You’re very welcome 🙂

And I think we’re on the same page, so to speak. Particularly when it comes to the feminist idea of destroying gender stereotypes. In
writing Throne of Shame, I wanted to challenge the reader’s
preconceptions, that’s why I started with the familiar archetypes of the fairytale,
and then set about subverting them.

You may have noticed that the Princess has her freedom limited by several circumstances. But the Prince never ravishes her, in fact, he never comes at all.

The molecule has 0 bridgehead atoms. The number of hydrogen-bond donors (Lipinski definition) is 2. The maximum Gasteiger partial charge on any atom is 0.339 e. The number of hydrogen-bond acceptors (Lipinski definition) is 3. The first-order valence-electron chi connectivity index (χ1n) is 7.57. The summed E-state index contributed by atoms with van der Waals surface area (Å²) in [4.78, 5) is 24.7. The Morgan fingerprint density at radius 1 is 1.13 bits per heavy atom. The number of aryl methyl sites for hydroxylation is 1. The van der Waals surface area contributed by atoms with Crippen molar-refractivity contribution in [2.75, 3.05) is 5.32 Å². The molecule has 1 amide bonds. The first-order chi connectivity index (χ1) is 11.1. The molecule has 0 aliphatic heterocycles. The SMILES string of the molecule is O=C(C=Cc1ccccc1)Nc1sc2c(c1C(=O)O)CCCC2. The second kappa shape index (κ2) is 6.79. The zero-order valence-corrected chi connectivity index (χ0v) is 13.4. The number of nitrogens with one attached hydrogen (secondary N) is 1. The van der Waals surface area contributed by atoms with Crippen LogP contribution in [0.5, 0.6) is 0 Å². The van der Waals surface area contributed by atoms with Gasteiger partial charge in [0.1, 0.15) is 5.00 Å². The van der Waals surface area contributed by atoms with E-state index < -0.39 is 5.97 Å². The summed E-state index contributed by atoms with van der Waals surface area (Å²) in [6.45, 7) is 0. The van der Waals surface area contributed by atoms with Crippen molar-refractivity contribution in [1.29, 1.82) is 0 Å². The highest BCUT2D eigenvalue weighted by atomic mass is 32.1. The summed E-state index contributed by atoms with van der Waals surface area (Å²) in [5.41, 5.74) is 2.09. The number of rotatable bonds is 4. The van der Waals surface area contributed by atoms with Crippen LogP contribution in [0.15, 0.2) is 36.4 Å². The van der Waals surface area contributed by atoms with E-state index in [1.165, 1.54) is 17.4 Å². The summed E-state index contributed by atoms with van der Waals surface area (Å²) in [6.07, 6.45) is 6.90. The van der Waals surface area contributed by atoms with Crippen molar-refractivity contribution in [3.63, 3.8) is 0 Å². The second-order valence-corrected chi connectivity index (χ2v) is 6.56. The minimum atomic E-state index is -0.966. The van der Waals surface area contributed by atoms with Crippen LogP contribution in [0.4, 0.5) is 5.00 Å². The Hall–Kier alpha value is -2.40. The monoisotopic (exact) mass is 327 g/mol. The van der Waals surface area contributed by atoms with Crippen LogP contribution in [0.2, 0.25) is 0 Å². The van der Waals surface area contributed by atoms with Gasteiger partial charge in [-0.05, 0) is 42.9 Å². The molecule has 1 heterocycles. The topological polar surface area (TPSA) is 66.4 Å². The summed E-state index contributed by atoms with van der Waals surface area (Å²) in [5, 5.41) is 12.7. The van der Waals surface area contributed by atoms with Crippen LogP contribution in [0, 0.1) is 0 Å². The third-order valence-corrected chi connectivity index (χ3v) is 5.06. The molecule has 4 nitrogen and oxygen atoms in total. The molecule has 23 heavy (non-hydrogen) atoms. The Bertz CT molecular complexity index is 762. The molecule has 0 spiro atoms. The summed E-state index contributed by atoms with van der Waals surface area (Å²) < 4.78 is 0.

All the characters in the story are deliberately
ambiguous. Hence the Princess isn’t a delicate flower, she’s a
fighter, who rejects the role she’s born into. Yet she finds the power
of authority seductive, she is not completely virtuous, she was shamefully aroused by watching her friend being punished in her
place.

Is the Prince a rescuer or an abductor? Does the
Princess want try to preserve her mask of royal authority on the throne,
or does her body long for the disgraceful ecstasy of the horse? And is
the mysterious ‘servant girl’ a Princess or a consort?

So Throne of Shame asks: do we choose our own roles or would we prefer someone else to decide them for us, based on their expectations?

After all, like you say, good fiction should leave the reader questioning…